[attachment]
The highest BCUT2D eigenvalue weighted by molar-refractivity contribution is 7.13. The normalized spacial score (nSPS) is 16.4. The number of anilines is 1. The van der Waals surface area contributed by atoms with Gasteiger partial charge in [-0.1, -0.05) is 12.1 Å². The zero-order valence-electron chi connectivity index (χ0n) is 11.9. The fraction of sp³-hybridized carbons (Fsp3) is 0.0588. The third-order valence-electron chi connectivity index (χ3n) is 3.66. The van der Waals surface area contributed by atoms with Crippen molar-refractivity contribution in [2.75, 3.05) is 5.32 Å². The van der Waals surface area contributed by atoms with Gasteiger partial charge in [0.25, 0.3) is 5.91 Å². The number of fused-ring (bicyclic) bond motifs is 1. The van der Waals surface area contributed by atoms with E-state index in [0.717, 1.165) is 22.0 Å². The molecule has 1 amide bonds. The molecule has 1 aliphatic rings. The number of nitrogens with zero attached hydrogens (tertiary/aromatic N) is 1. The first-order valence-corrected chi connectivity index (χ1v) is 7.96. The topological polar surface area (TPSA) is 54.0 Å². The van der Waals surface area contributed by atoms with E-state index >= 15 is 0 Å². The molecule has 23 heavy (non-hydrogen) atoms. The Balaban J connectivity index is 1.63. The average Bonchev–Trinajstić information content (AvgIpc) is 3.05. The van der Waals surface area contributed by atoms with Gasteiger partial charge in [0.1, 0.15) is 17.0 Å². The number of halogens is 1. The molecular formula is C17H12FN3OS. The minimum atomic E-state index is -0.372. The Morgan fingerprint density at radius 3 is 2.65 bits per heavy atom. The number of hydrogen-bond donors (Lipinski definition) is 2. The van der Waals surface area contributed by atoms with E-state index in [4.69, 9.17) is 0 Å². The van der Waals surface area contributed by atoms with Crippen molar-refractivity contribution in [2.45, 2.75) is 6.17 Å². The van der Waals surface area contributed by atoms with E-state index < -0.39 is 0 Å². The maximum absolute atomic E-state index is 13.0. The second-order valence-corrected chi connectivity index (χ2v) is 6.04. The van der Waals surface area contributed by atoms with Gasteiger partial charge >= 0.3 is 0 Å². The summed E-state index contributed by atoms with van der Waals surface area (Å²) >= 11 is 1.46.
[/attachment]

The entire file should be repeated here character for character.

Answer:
The highest BCUT2D eigenvalue weighted by molar-refractivity contribution is 7.13. The normalized spacial score (nSPS) is 16.4. The number of anilines is 1. The van der Waals surface area contributed by atoms with Gasteiger partial charge in [-0.1, -0.05) is 12.1 Å². The zero-order valence-electron chi connectivity index (χ0n) is 11.9. The fraction of sp³-hybridized carbons (Fsp3) is 0.0588. The third-order valence-electron chi connectivity index (χ3n) is 3.66. The van der Waals surface area contributed by atoms with Crippen molar-refractivity contribution in [2.75, 3.05) is 5.32 Å². The van der Waals surface area contributed by atoms with Gasteiger partial charge in [0.25, 0.3) is 5.91 Å². The number of fused-ring (bicyclic) bond motifs is 1. The van der Waals surface area contributed by atoms with E-state index in [0.717, 1.165) is 22.0 Å². The molecule has 1 amide bonds. The molecule has 1 aliphatic rings. The number of nitrogens with zero attached hydrogens (tertiary/aromatic N) is 1. The first-order valence-corrected chi connectivity index (χ1v) is 7.96. The topological polar surface area (TPSA) is 54.0 Å². The van der Waals surface area contributed by atoms with E-state index >= 15 is 0 Å². The molecule has 23 heavy (non-hydrogen) atoms. The Balaban J connectivity index is 1.63. The average Bonchev–Trinajstić information content (AvgIpc) is 3.05. The van der Waals surface area contributed by atoms with Gasteiger partial charge in [0.1, 0.15) is 17.0 Å². The number of halogens is 1. The molecular formula is C17H12FN3OS. The minimum atomic E-state index is -0.372. The Morgan fingerprint density at radius 3 is 2.65 bits per heavy atom. The number of hydrogen-bond donors (Lipinski definition) is 2. The van der Waals surface area contributed by atoms with E-state index in [4.69, 9.17) is 0 Å². The van der Waals surface area contributed by atoms with Crippen molar-refractivity contribution in [2.45, 2.75) is 6.17 Å². The van der Waals surface area contributed by atoms with E-state index < -0.39 is 0 Å². The maximum absolute atomic E-state index is 13.0. The second-order valence-corrected chi connectivity index (χ2v) is 6.04. The van der Waals surface area contributed by atoms with Gasteiger partial charge >= 0.3 is 0 Å². The summed E-state index contributed by atoms with van der Waals surface area (Å²) >= 11 is 1.46.